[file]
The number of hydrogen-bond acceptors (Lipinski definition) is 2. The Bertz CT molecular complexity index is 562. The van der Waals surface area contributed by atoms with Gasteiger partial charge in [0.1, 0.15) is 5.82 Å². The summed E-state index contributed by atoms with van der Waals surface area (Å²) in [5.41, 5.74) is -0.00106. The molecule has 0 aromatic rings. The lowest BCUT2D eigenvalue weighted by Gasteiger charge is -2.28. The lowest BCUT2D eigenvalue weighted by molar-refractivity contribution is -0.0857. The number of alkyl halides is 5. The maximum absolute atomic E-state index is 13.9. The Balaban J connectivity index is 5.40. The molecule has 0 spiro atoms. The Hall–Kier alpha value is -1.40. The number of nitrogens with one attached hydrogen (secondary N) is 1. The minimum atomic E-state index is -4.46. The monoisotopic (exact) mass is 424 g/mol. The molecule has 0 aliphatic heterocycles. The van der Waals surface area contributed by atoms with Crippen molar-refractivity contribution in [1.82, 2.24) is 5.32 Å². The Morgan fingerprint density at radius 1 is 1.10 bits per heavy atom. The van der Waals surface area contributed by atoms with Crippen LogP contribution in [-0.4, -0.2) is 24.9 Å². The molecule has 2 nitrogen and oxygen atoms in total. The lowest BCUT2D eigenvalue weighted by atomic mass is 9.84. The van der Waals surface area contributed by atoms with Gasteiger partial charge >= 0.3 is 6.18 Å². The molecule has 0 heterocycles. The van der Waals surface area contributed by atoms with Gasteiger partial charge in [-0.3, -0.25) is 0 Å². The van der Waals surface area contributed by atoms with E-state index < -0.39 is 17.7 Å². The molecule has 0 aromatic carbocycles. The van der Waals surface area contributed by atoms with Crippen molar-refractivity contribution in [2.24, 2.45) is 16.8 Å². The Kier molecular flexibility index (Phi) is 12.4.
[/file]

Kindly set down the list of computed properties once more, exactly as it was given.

The number of hydrogen-bond acceptors (Lipinski definition) is 2. The Bertz CT molecular complexity index is 562. The van der Waals surface area contributed by atoms with Gasteiger partial charge in [0.1, 0.15) is 5.82 Å². The summed E-state index contributed by atoms with van der Waals surface area (Å²) in [5.41, 5.74) is -0.00106. The molecule has 0 aromatic rings. The lowest BCUT2D eigenvalue weighted by Gasteiger charge is -2.28. The lowest BCUT2D eigenvalue weighted by molar-refractivity contribution is -0.0857. The number of alkyl halides is 5. The maximum absolute atomic E-state index is 13.9. The Balaban J connectivity index is 5.40. The molecule has 0 spiro atoms. The Hall–Kier alpha value is -1.40. The number of nitrogens with one attached hydrogen (secondary N) is 1. The minimum atomic E-state index is -4.46. The monoisotopic (exact) mass is 424 g/mol. The molecule has 0 aliphatic heterocycles. The van der Waals surface area contributed by atoms with Crippen molar-refractivity contribution in [1.82, 2.24) is 5.32 Å². The Morgan fingerprint density at radius 1 is 1.10 bits per heavy atom. The van der Waals surface area contributed by atoms with Crippen LogP contribution in [-0.4, -0.2) is 24.9 Å². The molecule has 2 nitrogen and oxygen atoms in total. The lowest BCUT2D eigenvalue weighted by atomic mass is 9.84. The van der Waals surface area contributed by atoms with Gasteiger partial charge >= 0.3 is 6.18 Å². The molecule has 0 heterocycles. The van der Waals surface area contributed by atoms with Gasteiger partial charge in [-0.3, -0.25) is 0 Å². The van der Waals surface area contributed by atoms with E-state index < -0.39 is 17.7 Å². The molecule has 0 aromatic carbocycles. The van der Waals surface area contributed by atoms with Crippen molar-refractivity contribution in [2.24, 2.45) is 16.8 Å². The Kier molecular flexibility index (Phi) is 12.4.